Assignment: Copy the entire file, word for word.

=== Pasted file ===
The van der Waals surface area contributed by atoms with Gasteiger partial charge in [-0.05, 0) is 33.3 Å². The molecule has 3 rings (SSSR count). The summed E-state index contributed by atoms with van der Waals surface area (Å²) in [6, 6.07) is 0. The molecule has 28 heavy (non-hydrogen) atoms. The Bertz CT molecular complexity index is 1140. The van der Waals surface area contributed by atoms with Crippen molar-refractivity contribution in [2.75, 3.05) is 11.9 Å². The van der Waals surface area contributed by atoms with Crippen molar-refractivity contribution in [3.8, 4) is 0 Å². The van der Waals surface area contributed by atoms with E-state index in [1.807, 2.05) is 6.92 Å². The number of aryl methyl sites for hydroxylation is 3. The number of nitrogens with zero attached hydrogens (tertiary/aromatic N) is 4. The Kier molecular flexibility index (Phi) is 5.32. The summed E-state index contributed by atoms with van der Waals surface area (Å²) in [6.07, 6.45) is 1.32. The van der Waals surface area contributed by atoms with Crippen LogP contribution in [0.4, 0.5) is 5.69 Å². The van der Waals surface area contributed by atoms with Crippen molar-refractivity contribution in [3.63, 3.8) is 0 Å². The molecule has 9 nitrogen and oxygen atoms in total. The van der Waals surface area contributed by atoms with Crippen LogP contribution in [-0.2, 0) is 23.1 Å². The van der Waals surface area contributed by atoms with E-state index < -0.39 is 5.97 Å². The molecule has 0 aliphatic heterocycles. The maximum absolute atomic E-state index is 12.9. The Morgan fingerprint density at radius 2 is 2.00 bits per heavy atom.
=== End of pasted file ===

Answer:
The van der Waals surface area contributed by atoms with Gasteiger partial charge in [-0.05, 0) is 33.3 Å². The molecule has 3 rings (SSSR count). The summed E-state index contributed by atoms with van der Waals surface area (Å²) in [6, 6.07) is 0. The molecule has 28 heavy (non-hydrogen) atoms. The Bertz CT molecular complexity index is 1140. The van der Waals surface area contributed by atoms with Crippen molar-refractivity contribution in [2.75, 3.05) is 11.9 Å². The van der Waals surface area contributed by atoms with Crippen molar-refractivity contribution in [3.8, 4) is 0 Å². The van der Waals surface area contributed by atoms with E-state index in [1.807, 2.05) is 6.92 Å². The number of aryl methyl sites for hydroxylation is 3. The number of nitrogens with zero attached hydrogens (tertiary/aromatic N) is 4. The Kier molecular flexibility index (Phi) is 5.32. The summed E-state index contributed by atoms with van der Waals surface area (Å²) in [6.07, 6.45) is 1.32. The van der Waals surface area contributed by atoms with Crippen LogP contribution in [0.4, 0.5) is 5.69 Å². The van der Waals surface area contributed by atoms with Crippen molar-refractivity contribution in [3.63, 3.8) is 0 Å². The molecule has 9 nitrogen and oxygen atoms in total. The van der Waals surface area contributed by atoms with Crippen LogP contribution in [-0.2, 0) is 23.1 Å². The van der Waals surface area contributed by atoms with E-state index < -0.39 is 5.97 Å². The molecule has 0 aliphatic heterocycles. The maximum absolute atomic E-state index is 12.9. The Morgan fingerprint density at radius 2 is 2.00 bits per heavy atom.